One objection to this mechanism is that it would let bribing behavior go unpunished in the short term, because there is nothing at stake for a self-interested token holder except the slight decrease in token value due to reduced usefulness of the list if the bribing party does not deserve the ranking it buys itself with the bribe. To counter this, one could introduce rewards for early curators if the trend score of an entry goes into the same direction as the early curator’s vote. A form of this has been implemented in Slava Balasanov’s curation market design for relevant. Another option is to decouple the TCR ranking from the TCR, by introducing a separate token that can only be used for weighted endorsement voting within a given TCR. This would increase the disincentive to accept bribes, because the ensuing deterioration of ranking quality would hurt a token that is only valuable for ranking much more than it would hurt the overall TCR token.
Overall, I do not think that preventing bribes should be a major concern in a system where we introduce a market for attention. In my opinion it doesn’t even make sense to speak of bribery in this context. Google has created the best ranked lists in the world and they accept money from a few entries to be shown on top, but this is not exactly a bribe. The acceptance of money from listees or candidates in exchange for upvotes should be accepted as a legitimate (and fundamentally undetectable) way for token holders to monetize their curation work once they have developed an attractive ranking. At the same time, a given TCR will only work if token holders do not accept too many bribes, because that would render the list and thereby the token worthless. TCR ranking communities that engage in excessive bribe taking would be outcompeted by more honest ones. Google would be stupid to take too many bribes and plaster the entire screen with advertisement. Of course, it remains to be seen, if any cooperative of token holders can reach the same level of wisdom collectively.
I have discussed different mechanisms for the decentral curation of ordered lists. Let us conclude now by looking at where and how these lists might be applied in the future.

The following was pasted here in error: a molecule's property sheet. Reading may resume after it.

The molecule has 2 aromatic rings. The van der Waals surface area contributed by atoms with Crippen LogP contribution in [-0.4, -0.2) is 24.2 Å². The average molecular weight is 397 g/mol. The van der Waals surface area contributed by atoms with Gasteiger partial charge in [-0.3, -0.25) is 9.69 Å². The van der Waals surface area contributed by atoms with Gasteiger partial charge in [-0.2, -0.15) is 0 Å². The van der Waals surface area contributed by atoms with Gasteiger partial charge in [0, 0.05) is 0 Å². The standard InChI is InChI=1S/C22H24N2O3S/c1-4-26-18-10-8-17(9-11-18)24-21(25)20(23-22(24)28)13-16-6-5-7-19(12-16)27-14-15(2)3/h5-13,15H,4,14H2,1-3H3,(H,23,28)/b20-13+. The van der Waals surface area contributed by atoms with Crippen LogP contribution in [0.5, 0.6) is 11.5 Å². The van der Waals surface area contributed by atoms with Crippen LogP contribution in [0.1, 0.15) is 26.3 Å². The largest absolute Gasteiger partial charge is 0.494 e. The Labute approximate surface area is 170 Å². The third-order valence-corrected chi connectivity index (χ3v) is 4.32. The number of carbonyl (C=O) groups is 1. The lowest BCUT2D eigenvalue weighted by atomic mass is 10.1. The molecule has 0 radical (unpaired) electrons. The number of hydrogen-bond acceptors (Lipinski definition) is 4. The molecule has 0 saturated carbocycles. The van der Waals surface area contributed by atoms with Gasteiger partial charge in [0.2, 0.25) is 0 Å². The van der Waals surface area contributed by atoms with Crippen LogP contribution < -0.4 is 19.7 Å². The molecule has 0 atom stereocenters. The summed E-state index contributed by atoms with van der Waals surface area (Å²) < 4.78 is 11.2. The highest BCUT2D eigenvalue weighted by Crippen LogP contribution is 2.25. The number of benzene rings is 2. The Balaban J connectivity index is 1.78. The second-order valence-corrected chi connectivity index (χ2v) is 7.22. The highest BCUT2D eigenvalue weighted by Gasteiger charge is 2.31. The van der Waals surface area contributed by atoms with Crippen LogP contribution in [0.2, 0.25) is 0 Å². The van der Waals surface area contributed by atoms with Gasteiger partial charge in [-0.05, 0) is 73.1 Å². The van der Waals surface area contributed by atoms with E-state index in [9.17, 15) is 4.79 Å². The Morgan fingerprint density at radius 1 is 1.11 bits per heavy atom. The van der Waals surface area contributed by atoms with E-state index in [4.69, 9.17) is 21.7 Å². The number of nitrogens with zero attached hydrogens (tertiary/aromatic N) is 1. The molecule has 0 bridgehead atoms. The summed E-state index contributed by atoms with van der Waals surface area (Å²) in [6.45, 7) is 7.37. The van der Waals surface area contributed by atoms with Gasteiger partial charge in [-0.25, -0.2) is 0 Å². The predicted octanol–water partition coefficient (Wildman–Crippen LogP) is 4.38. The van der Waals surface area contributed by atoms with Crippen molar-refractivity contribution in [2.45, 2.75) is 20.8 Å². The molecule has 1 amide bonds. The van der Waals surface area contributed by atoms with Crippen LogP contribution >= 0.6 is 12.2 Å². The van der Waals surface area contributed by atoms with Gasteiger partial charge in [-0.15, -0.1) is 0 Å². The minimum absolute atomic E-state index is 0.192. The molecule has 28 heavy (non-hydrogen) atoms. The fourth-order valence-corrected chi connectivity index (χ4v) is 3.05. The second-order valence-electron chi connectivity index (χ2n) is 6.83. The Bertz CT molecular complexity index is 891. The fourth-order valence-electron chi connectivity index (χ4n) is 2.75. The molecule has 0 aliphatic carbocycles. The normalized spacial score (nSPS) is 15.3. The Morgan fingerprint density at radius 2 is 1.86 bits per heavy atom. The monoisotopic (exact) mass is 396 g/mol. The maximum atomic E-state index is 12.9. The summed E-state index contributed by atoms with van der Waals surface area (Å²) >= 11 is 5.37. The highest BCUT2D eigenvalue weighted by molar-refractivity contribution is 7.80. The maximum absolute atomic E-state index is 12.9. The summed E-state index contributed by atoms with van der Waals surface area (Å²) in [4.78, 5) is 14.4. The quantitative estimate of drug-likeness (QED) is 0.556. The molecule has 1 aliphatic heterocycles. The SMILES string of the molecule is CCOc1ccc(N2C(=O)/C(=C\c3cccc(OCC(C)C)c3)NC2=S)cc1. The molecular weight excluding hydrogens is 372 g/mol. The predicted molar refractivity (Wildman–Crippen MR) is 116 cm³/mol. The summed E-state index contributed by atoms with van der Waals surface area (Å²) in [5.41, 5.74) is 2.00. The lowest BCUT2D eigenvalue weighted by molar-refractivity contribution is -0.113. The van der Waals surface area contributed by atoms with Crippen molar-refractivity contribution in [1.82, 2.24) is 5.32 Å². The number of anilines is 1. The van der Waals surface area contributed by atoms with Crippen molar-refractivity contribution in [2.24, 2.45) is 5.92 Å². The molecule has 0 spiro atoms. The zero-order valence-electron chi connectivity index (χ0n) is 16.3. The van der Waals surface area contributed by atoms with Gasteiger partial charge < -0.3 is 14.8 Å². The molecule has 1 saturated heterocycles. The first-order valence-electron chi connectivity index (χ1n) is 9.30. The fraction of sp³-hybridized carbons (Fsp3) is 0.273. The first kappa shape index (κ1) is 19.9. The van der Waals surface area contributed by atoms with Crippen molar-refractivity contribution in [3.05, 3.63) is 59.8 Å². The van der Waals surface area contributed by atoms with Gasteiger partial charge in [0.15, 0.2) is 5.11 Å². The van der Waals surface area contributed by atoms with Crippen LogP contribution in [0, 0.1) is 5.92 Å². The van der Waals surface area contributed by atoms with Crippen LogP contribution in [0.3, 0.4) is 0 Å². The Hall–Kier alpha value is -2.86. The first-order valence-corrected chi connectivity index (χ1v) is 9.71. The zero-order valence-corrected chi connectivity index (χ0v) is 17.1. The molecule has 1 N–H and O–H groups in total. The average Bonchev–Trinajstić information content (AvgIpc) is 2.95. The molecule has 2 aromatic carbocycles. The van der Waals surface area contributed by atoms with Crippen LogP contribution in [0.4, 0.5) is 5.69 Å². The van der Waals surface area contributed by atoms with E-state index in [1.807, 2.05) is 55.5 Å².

Like all crypto-economic mechanisms, TCRs thrive in competition. If in the medium term, a certain TCR does not deliver on its promise to curate a useful list for a consumer demand, another community can be expected to start a new TCR or fork the existing one, for the very same purpose with improved governance and parameters. In this article I have argued that the ordering of entries is of major importance for consumers and therefore a new TCR that offers a useful ranking without distorting or excessively complicating the basic mechanism, will render the existing TCR obsolete. It is therefore in the strong interest of every TCR community to start experimenting with the extensions discussed here.
Not only search results and lists of machines can be seen as ordered lists. Social media, news feeds, dating apps, marketplaces, maps, augmented reality layers — lists are everywhere. And whenever a user does not already know what exactly she is looking for or what path of action to take, i.e. in the realm of discovery, these lists are immensely powerful. If they are well curated and we trust them to help us quickly discover the most satisfying answer to our needs, they direct human behavior and attention whenever there is room for these to be directed at all. In a world where our options are abundant, nothing else is more valuable.
Today, big companies earn all the money that can be made with this power. With the help of well-designed TCRs, people like you and me can pool our resources, invest them in work and earn the financial rewards if we manage to create lists that people trust. Let’s figure this out together. Comment or email to firstname.lastname@example.org.
Thanks for your attention.
Acknowledgements: Many of the above thoughts were inspired by or picked up from chats, emails, blog posts, videos and conversations with people on the following unordered list: Meher Roy, Maciej Olpinski, Simon de la Rouviere, Mike Goldin, Luke Duncan, Felipe Gaucho, Trent McConaghy, Sebastian Gajek, Sidd Bhasin, Chris Haug, Claudio Weck, David Terry, AB Rao, Max Roessner, Eckart Burgwedel.